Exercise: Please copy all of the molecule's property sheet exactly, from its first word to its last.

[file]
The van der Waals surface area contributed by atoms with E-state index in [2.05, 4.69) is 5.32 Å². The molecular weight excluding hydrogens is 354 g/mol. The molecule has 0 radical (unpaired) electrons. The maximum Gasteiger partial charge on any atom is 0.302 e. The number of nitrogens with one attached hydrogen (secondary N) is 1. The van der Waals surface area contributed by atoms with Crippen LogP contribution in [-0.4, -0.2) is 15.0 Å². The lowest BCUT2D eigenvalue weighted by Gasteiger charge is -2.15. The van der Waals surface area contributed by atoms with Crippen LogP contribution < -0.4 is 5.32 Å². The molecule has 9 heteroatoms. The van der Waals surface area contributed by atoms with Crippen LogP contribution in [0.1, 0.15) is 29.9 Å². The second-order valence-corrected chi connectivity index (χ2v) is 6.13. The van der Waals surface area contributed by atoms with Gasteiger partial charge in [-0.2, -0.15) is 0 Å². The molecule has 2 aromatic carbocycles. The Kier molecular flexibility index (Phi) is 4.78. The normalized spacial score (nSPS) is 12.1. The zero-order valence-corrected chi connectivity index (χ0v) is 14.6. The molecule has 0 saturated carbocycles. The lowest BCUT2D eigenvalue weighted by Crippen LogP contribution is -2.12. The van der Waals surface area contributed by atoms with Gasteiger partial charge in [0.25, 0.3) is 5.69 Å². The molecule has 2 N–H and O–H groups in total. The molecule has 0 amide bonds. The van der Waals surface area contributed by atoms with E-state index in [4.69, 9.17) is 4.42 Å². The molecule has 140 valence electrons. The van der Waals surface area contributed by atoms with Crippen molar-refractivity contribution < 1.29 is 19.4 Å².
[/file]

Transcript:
The van der Waals surface area contributed by atoms with E-state index in [2.05, 4.69) is 5.32 Å². The molecular weight excluding hydrogens is 354 g/mol. The molecule has 0 radical (unpaired) electrons. The maximum Gasteiger partial charge on any atom is 0.302 e. The number of nitrogens with one attached hydrogen (secondary N) is 1. The van der Waals surface area contributed by atoms with Crippen LogP contribution in [-0.4, -0.2) is 15.0 Å². The lowest BCUT2D eigenvalue weighted by Gasteiger charge is -2.15. The van der Waals surface area contributed by atoms with Crippen LogP contribution < -0.4 is 5.32 Å². The molecule has 9 heteroatoms. The van der Waals surface area contributed by atoms with Crippen LogP contribution in [0.1, 0.15) is 29.9 Å². The second-order valence-corrected chi connectivity index (χ2v) is 6.13. The van der Waals surface area contributed by atoms with Gasteiger partial charge in [-0.2, -0.15) is 0 Å². The molecule has 2 aromatic carbocycles. The Kier molecular flexibility index (Phi) is 4.78. The normalized spacial score (nSPS) is 12.1. The zero-order valence-corrected chi connectivity index (χ0v) is 14.6. The molecule has 0 saturated carbocycles. The lowest BCUT2D eigenvalue weighted by Crippen LogP contribution is -2.12. The van der Waals surface area contributed by atoms with Gasteiger partial charge in [0.25, 0.3) is 5.69 Å². The molecule has 2 N–H and O–H groups in total. The molecule has 0 amide bonds. The van der Waals surface area contributed by atoms with E-state index in [4.69, 9.17) is 4.42 Å². The molecule has 140 valence electrons. The van der Waals surface area contributed by atoms with Crippen molar-refractivity contribution < 1.29 is 19.4 Å².